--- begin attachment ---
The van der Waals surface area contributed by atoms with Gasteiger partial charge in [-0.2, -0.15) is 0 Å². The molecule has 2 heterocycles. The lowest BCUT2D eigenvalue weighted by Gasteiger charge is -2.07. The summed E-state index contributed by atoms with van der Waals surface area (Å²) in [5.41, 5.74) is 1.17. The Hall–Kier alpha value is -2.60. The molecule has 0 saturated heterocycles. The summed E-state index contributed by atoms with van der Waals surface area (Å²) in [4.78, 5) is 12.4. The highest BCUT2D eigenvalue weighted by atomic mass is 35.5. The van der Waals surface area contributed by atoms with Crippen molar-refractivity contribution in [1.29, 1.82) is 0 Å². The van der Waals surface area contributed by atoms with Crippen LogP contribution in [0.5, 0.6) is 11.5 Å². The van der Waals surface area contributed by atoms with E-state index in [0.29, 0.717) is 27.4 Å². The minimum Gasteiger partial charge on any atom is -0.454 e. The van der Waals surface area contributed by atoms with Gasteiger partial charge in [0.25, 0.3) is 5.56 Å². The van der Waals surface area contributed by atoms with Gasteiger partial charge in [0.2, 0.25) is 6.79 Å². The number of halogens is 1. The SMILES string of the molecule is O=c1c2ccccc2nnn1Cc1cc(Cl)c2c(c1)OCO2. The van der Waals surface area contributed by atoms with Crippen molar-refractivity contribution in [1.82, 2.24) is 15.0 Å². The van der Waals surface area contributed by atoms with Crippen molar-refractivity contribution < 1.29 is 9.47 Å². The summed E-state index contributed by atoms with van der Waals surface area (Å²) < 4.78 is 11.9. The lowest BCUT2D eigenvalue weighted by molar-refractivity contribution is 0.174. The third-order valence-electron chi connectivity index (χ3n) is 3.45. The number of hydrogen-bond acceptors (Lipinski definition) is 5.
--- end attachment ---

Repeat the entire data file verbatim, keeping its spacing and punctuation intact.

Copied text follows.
The van der Waals surface area contributed by atoms with Gasteiger partial charge in [-0.2, -0.15) is 0 Å². The molecule has 2 heterocycles. The lowest BCUT2D eigenvalue weighted by Gasteiger charge is -2.07. The summed E-state index contributed by atoms with van der Waals surface area (Å²) in [5.41, 5.74) is 1.17. The Hall–Kier alpha value is -2.60. The molecule has 0 saturated heterocycles. The summed E-state index contributed by atoms with van der Waals surface area (Å²) in [4.78, 5) is 12.4. The highest BCUT2D eigenvalue weighted by atomic mass is 35.5. The van der Waals surface area contributed by atoms with Crippen molar-refractivity contribution in [1.29, 1.82) is 0 Å². The van der Waals surface area contributed by atoms with Crippen LogP contribution in [0.5, 0.6) is 11.5 Å². The van der Waals surface area contributed by atoms with E-state index in [0.29, 0.717) is 27.4 Å². The minimum Gasteiger partial charge on any atom is -0.454 e. The van der Waals surface area contributed by atoms with Gasteiger partial charge in [0.25, 0.3) is 5.56 Å². The van der Waals surface area contributed by atoms with Gasteiger partial charge in [0.2, 0.25) is 6.79 Å². The number of halogens is 1. The SMILES string of the molecule is O=c1c2ccccc2nnn1Cc1cc(Cl)c2c(c1)OCO2. The van der Waals surface area contributed by atoms with Crippen molar-refractivity contribution in [1.82, 2.24) is 15.0 Å². The van der Waals surface area contributed by atoms with Crippen molar-refractivity contribution < 1.29 is 9.47 Å². The summed E-state index contributed by atoms with van der Waals surface area (Å²) < 4.78 is 11.9. The lowest BCUT2D eigenvalue weighted by molar-refractivity contribution is 0.174. The third-order valence-electron chi connectivity index (χ3n) is 3.45. The number of hydrogen-bond acceptors (Lipinski definition) is 5.